Thursday, October 29, 2009
.... The lines on my face, that is. I was staring at myself in the mirror the other day wondering "when did I get old?" Was it the moment I saw my 2 year old close our cat in the dishwasher? Or those few crazy week's when I was 28? Did it happen when I wasn't looking? These days I resemble a frowning-Joker. My laugh-lines (more like ABSOLUTELY HYSTERICAL LINES) are about a mile long and my "I'm not really happy with this situation and the sun is in my eyes" lines just above the bridge of my nose are slowly sauntering towards my hairline. And the lines are not my only gripe. The spots. When on God's green earth did these things appear? You can only call them "Freckles" so long. Maybe it was all those afternoons when I was 17, laying on my front porch in direct sunlight from 10 -2 listening to The Smiths "Louder than Bombs", covered in baby oil (yes, baby oil). I can still hear my mother yelling out the window "don't stay out in the sun too long - it's not good for you". Yeah right mom, what do you know. WHY DIDN'T I LISTEN TO MY MOTHER? So, here I am 19 years later in the isle at CVS staring at cold creams, body wraps, seaweeds, clay masks, grapefruit-infused eye gel, mineral body-butters wondering what the hell to do. I could try each one - dropping a few hundred bucks or I could take out a second mortgage and get injections laced with pigs blood and Agent Orange. If I only knew then what I know now....If I had only listened to my mother. If only I didn't look like an over-tired, polka-dotted slightly-upset Heath Ledger. Men seem to age with such style, and grace. Besides the hair loss and beer gut, what do they have to complain about? Women on the other hand - tend to end up looking like an old leather boot. One you've worn again and again to nightclub after nightclub - until eventually its' sole falls off.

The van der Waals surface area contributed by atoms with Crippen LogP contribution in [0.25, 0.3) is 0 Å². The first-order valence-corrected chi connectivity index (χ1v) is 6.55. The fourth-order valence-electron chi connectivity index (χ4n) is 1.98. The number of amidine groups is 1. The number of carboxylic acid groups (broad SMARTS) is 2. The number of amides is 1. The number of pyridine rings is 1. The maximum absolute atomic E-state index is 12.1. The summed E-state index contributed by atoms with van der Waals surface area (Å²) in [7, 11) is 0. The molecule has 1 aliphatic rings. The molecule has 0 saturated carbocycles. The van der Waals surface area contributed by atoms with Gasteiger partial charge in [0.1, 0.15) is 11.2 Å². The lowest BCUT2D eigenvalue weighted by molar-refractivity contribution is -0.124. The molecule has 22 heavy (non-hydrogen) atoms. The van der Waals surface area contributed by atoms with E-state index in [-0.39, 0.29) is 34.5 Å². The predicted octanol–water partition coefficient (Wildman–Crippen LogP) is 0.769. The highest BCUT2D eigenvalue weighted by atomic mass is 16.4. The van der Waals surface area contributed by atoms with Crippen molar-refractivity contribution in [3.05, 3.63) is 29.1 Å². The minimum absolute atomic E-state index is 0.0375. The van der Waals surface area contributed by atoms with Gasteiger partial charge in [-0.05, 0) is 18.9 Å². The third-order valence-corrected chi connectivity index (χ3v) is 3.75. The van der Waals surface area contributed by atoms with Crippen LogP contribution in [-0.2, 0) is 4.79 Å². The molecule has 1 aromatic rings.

Tuesday, October 27, 2009